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I've been using this thing called linux since around when I was still in university.

But there's always this question that lingers in my mind long enough that I decided to spill it here.

What's the difference between many libs in linux system? (/lib, /usr/lib, /var/lib, /usr/share/lib etc etc).

I know it's handled automatically by synaptic whenever I install an application, but in case I want to be a linux developer, I sure need to know where to put my application libs in the system.

-- ando

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3 Answers

up vote 5 down vote accepted

Typically, your software will be installed either under /, or /usr, or /usr/local. This is called the "prefix". / is typically reserved for the most critical operating system programs. /usr/ is reserved for use by package managers. Therefore, when you write software, it is most polite to set it up so that the prefix will be /usr/local. Then this can be overridden when someone packages it for a distribution.

Notice I'm not specifically talking about "lib". There are several common subdirs under the prefix, lib being just one of them. "bin" is used for executables, "share" for data files, "lib" for shared libraries and so on. So if your program is a library, you can install it by default to /usr/local/lib. If it's a normal program, you can have it install to /usr/local/bin with your data files in /usr/local/share. The important thing is that you make it so the prefix is selectable at compile time. Some may prefer to install to /usr rather than /usr/local or vice-versa.

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So your point is that the locations is rather a guideline than a hard limit? –  andreas Nov 18 '09 at 3:52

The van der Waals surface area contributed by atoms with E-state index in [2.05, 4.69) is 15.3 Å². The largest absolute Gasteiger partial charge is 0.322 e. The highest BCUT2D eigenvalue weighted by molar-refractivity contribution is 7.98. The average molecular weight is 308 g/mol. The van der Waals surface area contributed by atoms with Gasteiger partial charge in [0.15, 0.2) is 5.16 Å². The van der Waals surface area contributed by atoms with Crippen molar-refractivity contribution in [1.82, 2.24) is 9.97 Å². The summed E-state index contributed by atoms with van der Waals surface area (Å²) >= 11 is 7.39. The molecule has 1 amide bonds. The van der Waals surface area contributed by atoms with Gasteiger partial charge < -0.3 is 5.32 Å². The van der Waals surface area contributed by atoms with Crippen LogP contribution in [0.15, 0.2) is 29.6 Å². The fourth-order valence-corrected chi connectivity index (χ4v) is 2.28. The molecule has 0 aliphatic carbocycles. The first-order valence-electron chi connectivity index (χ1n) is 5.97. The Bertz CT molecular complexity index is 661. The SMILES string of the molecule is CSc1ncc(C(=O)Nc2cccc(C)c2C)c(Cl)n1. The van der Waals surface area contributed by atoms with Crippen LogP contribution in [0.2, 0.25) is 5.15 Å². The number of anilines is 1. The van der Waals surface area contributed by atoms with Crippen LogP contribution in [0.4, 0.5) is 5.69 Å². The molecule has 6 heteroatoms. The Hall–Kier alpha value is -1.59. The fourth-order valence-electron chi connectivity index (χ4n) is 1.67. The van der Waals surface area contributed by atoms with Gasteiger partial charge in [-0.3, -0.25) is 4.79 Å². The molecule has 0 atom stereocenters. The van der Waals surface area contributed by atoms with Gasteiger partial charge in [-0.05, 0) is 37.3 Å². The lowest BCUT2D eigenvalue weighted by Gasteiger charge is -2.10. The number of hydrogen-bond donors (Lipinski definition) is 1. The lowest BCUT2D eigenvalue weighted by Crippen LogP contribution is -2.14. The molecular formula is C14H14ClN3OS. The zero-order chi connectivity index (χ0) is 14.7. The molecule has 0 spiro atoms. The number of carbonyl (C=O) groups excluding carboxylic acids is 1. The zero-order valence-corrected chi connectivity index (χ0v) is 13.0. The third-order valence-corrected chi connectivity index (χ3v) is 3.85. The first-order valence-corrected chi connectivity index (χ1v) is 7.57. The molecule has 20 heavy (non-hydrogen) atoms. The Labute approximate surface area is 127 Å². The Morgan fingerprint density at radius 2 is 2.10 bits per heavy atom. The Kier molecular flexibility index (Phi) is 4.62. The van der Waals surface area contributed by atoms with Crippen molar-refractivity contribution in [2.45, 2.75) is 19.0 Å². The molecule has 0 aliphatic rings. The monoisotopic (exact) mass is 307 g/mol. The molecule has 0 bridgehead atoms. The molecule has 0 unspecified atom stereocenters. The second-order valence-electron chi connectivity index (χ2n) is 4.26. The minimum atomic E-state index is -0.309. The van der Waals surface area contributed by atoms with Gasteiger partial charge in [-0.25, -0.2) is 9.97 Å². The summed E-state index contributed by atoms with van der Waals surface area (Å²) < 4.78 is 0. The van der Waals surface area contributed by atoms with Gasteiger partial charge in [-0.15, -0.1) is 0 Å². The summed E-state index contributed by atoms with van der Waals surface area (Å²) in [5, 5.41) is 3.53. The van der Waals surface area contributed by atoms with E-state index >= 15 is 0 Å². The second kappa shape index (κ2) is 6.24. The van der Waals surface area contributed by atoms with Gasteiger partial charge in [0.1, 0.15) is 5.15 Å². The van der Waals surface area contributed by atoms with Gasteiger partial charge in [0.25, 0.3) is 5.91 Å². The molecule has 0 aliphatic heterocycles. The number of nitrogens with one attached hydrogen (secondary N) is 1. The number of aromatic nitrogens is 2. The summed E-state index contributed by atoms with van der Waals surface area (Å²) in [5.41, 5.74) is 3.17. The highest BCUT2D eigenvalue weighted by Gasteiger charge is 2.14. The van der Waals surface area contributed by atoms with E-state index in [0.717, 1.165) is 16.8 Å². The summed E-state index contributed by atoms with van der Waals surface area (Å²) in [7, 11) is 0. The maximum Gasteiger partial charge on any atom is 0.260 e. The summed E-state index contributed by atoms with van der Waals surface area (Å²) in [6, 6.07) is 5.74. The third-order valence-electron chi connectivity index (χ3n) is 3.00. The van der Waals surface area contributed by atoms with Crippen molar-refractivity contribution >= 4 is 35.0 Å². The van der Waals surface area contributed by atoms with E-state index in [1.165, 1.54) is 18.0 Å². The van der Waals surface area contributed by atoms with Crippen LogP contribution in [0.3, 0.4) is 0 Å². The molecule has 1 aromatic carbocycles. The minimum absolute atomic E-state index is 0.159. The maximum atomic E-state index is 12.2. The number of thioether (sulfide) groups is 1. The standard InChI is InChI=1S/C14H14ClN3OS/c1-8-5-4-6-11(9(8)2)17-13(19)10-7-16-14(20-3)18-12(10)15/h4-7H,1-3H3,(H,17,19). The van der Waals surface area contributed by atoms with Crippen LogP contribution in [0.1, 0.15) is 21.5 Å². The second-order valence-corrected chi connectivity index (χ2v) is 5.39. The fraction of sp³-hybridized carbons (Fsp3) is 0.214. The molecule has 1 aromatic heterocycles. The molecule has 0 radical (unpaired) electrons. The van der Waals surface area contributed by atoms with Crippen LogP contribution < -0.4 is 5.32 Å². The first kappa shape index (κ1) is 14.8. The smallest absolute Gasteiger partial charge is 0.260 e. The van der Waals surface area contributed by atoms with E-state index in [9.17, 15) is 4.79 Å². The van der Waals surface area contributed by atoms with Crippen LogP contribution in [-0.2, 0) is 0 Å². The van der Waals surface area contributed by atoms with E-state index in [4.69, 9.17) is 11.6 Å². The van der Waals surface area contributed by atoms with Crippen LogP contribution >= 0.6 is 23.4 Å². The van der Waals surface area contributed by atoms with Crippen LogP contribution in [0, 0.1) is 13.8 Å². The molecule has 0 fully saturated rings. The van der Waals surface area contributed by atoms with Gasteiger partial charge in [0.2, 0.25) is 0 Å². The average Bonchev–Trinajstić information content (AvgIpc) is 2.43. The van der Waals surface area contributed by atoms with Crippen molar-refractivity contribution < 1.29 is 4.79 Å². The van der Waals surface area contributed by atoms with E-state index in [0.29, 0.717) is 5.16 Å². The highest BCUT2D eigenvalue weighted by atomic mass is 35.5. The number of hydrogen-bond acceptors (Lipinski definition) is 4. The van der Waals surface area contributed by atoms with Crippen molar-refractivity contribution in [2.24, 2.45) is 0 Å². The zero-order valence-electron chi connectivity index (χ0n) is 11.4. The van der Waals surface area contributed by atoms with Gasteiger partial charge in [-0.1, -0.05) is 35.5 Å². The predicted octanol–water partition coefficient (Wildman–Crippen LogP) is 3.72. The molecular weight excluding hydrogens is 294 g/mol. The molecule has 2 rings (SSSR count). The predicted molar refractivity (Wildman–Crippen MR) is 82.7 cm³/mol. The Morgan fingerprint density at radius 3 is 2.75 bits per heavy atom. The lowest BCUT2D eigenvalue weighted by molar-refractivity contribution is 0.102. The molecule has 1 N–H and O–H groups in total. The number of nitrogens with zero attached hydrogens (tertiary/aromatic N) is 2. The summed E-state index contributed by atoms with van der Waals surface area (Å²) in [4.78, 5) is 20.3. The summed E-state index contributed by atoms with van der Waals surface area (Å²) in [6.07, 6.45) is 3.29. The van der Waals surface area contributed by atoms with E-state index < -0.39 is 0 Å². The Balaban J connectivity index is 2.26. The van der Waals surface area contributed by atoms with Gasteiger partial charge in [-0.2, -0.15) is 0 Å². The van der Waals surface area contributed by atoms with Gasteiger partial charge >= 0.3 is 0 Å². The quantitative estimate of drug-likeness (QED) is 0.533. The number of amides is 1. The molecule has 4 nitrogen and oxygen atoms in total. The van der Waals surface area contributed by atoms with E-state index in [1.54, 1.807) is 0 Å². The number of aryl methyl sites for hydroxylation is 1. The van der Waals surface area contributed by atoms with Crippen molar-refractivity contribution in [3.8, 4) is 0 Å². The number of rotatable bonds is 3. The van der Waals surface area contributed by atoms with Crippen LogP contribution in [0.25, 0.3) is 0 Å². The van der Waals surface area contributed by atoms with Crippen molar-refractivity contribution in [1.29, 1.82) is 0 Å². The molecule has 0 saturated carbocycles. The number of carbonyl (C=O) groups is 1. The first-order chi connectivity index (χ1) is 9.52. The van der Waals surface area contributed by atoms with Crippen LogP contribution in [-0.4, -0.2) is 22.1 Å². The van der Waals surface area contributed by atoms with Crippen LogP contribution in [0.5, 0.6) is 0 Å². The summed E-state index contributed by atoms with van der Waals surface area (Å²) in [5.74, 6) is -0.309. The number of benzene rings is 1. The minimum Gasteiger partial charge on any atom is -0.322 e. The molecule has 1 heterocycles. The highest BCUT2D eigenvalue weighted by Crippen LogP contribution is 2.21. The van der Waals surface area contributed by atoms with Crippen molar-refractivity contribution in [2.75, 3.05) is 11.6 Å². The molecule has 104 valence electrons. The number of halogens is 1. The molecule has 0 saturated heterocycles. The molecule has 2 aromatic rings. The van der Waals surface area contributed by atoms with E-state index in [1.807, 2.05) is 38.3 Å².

It's a guideline, but it SHOULD be followed, and many applications expect certain files in certain places. –  Jim Deville Nov 18 '09 at 6:35
@james point taken :D –  andreas Nov 18 '09 at 8:40
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There is also a standard that describes linux/unix filesystem hierarchy. It can be found at: http://www.pathname.com/fhs/. This is meant mainly for distribution developers, but I don't see any reason who a user/developer should not be aware of it.

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that was useful, thanks! –  andreas Nov 18 '09 at 8:41
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/bin and /sbin

  • binaries used for system administration and also in single usermode. Their library files are located in /lib.

/usr/bin and /usr/sbin

  • contain non essential non essential binaries used by all user and binaries used for network services and all.Their libraries are placed in /usr/lib.


  • contain files which preserve information about state of running programs or instances of programs .user neednt change this.


  • Contains architecture-independent data files.
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